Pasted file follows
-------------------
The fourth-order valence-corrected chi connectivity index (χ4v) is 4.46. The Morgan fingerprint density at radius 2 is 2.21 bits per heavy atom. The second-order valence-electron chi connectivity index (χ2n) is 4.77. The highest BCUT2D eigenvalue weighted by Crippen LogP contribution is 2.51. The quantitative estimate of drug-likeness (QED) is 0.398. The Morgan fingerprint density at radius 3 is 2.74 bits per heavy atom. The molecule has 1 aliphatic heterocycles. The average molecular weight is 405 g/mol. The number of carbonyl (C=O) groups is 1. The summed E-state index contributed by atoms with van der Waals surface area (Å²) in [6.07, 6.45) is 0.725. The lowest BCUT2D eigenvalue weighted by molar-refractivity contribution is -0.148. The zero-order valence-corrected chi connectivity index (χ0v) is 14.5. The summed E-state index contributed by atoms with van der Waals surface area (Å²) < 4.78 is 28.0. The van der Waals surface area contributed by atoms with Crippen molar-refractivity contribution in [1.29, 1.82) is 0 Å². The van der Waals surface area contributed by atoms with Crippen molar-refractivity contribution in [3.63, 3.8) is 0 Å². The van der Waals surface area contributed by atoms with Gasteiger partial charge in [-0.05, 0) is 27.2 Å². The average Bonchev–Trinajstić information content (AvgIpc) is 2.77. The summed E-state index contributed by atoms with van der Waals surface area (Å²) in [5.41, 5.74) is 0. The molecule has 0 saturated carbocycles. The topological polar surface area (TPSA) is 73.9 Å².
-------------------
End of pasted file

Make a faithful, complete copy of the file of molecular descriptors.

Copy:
The fourth-order valence-corrected chi connectivity index (χ4v) is 4.46. The Morgan fingerprint density at radius 2 is 2.21 bits per heavy atom. The second-order valence-electron chi connectivity index (χ2n) is 4.77. The highest BCUT2D eigenvalue weighted by Crippen LogP contribution is 2.51. The quantitative estimate of drug-likeness (QED) is 0.398. The Morgan fingerprint density at radius 3 is 2.74 bits per heavy atom. The molecule has 1 aliphatic heterocycles. The average molecular weight is 405 g/mol. The number of carbonyl (C=O) groups is 1. The summed E-state index contributed by atoms with van der Waals surface area (Å²) in [6.07, 6.45) is 0.725. The lowest BCUT2D eigenvalue weighted by molar-refractivity contribution is -0.148. The zero-order valence-corrected chi connectivity index (χ0v) is 14.5. The summed E-state index contributed by atoms with van der Waals surface area (Å²) < 4.78 is 28.0. The van der Waals surface area contributed by atoms with Crippen molar-refractivity contribution in [1.29, 1.82) is 0 Å². The van der Waals surface area contributed by atoms with Crippen molar-refractivity contribution in [3.63, 3.8) is 0 Å². The van der Waals surface area contributed by atoms with Gasteiger partial charge in [-0.05, 0) is 27.2 Å². The average Bonchev–Trinajstić information content (AvgIpc) is 2.77. The summed E-state index contributed by atoms with van der Waals surface area (Å²) in [5.41, 5.74) is 0. The molecule has 0 saturated carbocycles. The topological polar surface area (TPSA) is 73.9 Å².